Close to 50 growers assembled at Home Hill earlier this week to hear the latest cane industry news from members of Sugar Research Australia (SRA), QSL and Smartcane BMP during an information session hosted by Canegrowers Burdekin.
SRA’s chair Dr Ron Swindells and CEO Neil Fisher provided the key forum address on the day.
They said a recent ABARES survey into Cane Farm Productivity and Profitability indicated 58 per cent of Burdekin cane farms ran at a loss for 2013/14 with the high costs associated with water and electricity impacting on profit margins the most.
Mr Fisher said growers in the region have made it clear that the biggest area of focus for SRA shoud be introducing new varieties.
“Depending on the decision of the regions Variety Adoption Committee, two advanced clones may be released in 2016 for the Burdekin,” Mr Fisher said.
He said research must have a clear path to adoption.
“To progress this the Burdekin has two Adoption Officers who will be the conduit for local intelligence between industry and SRA.”
He said SRA is continuing its focus on reducing harvest losses with research programs funded by SRA.
“Following demand from productivity services, SRA has fast-tracked a new project to develop a business case to implement a new sampling and testing method for RSD (ratoon stunting disease).
“The project is working toward adoption for 2017 which will make sampling more efficient in the field and testing more sensitive in the lab.”
In regards to Yellow Canopy Syndrome (YCS) progress, Mr Fisher said despite a significant effort in the past three years, the causal factors for YCS remain unknown.
“This is the most pressing concern for the cane industry.
“A major round of YCS sampling is being conducted in the Burdekin this month. This is an integrated effort across the research program.”
He said SRA is conducting four field trials and two pot trials in the Burdekin to try and find the root cause of the problem.
QSL industry relationship manager Carla Keith provided an update on the sugar marketing pools this year.
Ms Keith reminded growers to finalise their 2016-season pricing decisions with Wilmar by Wednesday, February 24.
“All Growers, whether they are understaking individual pricing (Target or Call Pool options), or participating in a QSL-managed pool, must finalise their allocations with their mill by this date,” she said.
She said Wilmar is required to finalise this information for QSL on Monday, February 29, with QSL to begin pricing sugar for the upcoming season on Tuesday, March 1.
Ms Keith said growers are often surprised to find the QSL Harvest Pool is defined as having the highest price risk of their pools.
“This is because this pool’s primary objective is to manage possible fluctuations in production across the season and so a portion of it (roughly half) is not sold or priced until the sugar is delivered to QSL (usually around October/November).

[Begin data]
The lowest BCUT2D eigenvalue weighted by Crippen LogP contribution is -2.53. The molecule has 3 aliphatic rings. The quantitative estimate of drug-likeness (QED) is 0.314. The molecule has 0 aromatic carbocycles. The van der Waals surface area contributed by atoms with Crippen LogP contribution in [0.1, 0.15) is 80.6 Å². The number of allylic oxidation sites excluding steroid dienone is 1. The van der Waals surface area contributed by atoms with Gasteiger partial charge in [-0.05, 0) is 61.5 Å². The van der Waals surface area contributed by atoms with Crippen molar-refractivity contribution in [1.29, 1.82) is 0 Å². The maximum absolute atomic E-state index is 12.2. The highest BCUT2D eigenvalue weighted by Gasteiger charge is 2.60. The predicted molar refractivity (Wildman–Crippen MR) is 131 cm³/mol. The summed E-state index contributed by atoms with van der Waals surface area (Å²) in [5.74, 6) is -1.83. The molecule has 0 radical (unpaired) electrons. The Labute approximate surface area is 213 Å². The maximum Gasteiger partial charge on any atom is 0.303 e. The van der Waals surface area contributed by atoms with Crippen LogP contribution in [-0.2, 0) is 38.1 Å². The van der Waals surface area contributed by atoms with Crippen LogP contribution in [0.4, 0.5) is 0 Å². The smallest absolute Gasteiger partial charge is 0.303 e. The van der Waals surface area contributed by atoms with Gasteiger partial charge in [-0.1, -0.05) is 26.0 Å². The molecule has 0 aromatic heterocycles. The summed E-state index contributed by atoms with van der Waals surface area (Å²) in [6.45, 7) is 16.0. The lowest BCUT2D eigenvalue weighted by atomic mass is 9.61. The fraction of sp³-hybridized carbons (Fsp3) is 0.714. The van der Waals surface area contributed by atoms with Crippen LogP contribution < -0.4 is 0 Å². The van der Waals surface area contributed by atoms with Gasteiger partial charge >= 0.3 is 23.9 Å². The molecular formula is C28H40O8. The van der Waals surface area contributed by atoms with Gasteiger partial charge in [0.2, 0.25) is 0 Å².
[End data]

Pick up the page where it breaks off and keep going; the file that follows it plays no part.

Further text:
“This means QSL has a shorter window to price this sugar and could be forced to price and sell into a potentially lower (or higher) market.”
Northern region client liaison officer for QRAA, Peter Crowley, spoke to the forum attendees about the services the QRAA has to offer Burdekin cane farmers.
His key message was that cane farmers should not self-assess.
“Give me a call to determine if you are eligible for any of the assistance programs the QRAA administers,” Mr Crowley said.
QRAA administers programs on behalf of the Federal and State Government, with all programs focusing either on increasing the sustainability and profitability of rural and regional enterprises or restoring businesses following significant natural disasters.
He provided an overview of the key programs QRAA are currently offering including sustainability loans; first start loans and the Drought Concessional loans and Drought Recover Concessional loans.
Canegrower Burdekin general manager Debra Burden said several growers approached her after the meeting wanting to get in touch with Mr Crowley to discuss their options.
She said he be back in the Burdekin on March 21-22 and will be available for appointments which can be made via the Canegrowers office on 4790 3603 or direct on 1800 623 946.
Burdekin Smartcane BMP officer Terry Granshaw provided an update on the program advising that 1,351 growers are now registered state-wide.
“In the Burdekin, 160 growers representing 34,250 Ha have now completed the self-assessment for the three core water quality modules, and 49 growers are now accredited state-wide with nine of them based in the Burdekin,” Mr Granshaw said.
He advised that from his view growers should think of Smartcane BMP as a tool to improve their business rather than as a penalty if they don’t undertake the program.
“A separate benefit is that there is a movement towards applicants for grant funding having to complete Smartcane BMP to be eligible,” he said.
The presentations were followed by a BBQ lunch which gave growers a chance to chat one-on-one with the speakers.